HONOLULU (KHON2) — One of the key steps to ensuring COVID-19 cases remain low in the state after lifting the mandatory 14-day quarantine is having a thorough screening process set up at the airports.

The state announced on Thursday, July 16, that it selected NEC Corporation of America to provide thermal temperature screening equipment at airports across the state. The company’s included $23.3 million for equipment installation and a 10-year maintenance plan of $1.42 million annually. The total contract amount is $37.5 million.

The Hawaii Department of Transportation said new thermal screening equipment will be installed immediately at five airports across the state. These airports are Daniel K. Inouye International Airport, Kahului Airport, Lihue Airport, Ellison Onizuka Kona International Airport at Keahole, and Hilo International Airport.

This is all part of phase one of the state’s plan to set up screening. In phase one, thermal scanners will be placed at gates for arriving trans-Pacific flights. In phase two, the scanners will be installed at interisland arrival gates. NEC Corporation said these two phases should be completed by mid-August.

The thermal screeners look similar to cameras, but there are two lenses. One camera lens works as a thermal screener, and the other works to detect faces and bodies.

(Courtesy of Infared Camera, Inc.)

A total of 116 thermal cameras will be rolled out once the project is completed. John Wise, an NEC Corporation of America spokesman said about 50 percent of the cameras will be installed in Honolulu, since the largest number of arrivals occur there.

Wise said using the screeners is simple.

“When they disembark, they’ll basically encounter an area with signage that says, ‘Thermal screenings taking place here,’ and they just proceed at normal,” said Wise.

If a person’s temperature is 100.4 degrees or over, an operator monitoring the cameras will be alerted.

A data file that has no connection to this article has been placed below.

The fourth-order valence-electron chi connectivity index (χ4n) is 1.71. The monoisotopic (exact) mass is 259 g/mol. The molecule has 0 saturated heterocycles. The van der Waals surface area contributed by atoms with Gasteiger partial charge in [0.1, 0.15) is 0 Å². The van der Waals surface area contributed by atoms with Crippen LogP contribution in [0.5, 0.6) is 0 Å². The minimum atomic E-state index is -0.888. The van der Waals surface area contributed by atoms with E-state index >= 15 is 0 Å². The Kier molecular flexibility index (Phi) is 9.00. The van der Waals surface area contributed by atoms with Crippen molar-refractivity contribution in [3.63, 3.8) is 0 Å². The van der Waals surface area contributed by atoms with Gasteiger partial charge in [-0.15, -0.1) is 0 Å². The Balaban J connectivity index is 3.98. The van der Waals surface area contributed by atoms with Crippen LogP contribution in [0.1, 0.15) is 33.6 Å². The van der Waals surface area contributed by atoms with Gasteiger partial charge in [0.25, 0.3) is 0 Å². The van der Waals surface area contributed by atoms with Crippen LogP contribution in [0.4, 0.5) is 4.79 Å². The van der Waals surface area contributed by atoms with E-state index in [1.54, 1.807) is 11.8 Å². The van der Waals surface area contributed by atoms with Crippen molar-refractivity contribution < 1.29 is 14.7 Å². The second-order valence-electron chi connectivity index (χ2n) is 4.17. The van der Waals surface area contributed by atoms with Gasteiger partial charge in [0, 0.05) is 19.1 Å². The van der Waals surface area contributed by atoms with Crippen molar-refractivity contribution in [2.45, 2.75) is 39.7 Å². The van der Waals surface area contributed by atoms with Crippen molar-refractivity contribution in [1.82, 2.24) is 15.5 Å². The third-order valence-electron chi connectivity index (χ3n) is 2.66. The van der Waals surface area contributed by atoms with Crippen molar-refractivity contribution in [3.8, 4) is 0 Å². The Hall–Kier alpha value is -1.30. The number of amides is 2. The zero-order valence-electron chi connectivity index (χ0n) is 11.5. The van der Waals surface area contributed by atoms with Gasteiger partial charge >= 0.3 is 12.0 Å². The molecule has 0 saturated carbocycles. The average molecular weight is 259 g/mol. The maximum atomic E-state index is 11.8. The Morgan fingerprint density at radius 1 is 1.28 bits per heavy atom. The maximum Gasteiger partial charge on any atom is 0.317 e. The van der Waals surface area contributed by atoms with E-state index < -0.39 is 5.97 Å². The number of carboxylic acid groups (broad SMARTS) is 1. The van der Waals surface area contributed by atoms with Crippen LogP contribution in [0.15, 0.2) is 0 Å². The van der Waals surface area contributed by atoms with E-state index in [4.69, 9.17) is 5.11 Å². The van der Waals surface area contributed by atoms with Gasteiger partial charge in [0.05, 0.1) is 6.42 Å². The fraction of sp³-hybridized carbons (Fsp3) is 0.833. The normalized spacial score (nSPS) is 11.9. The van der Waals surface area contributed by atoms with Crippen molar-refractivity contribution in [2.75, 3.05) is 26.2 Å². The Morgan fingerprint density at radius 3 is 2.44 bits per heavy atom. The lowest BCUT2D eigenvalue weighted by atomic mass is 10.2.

“At that point, the person who’s operating the system will locate the individual who should be standing right there and notify them of the temp reading. Basically, they will be taken to a location where they will have a secondary screening,” said Wise.

(Courtesy NEC Corporation of America)

The facial monitoring system has raised some concerns with privacy.

“The data is temporary. So, passengers, after they’re scanned….their data is only retained if their temperature reads at 100.4 or greater and at that point, it’s only retained for 30 minutes,” said Wise.

He said the scanners don’t record any other information, such as the passenger’s name or their flight ticket. They will be anonymous.

The final phase of the project will be rolled out by December 31. Wise said during this phase additional facial imaging equipment will be added so that they won’t need as many operators.

“The anticipation is, as there’s more and more people that start traveling again–the people–they’ll need to proceed a little more into the building before they’re intercepted to go in for screening,” said Wise. “Part of the reasoning is the health and safety of not only passenger but of airport staff and employees, so they don’t have to be in close quarters with infected passengers.”

In a press release on Thursday, July 16, Hawaii Governor David Ige said:

“Taking these steps to implement the technology at our airports shows our commitment to providing preventative measures against COVID-19 for the community.”

Hawaii Gov. David Ige

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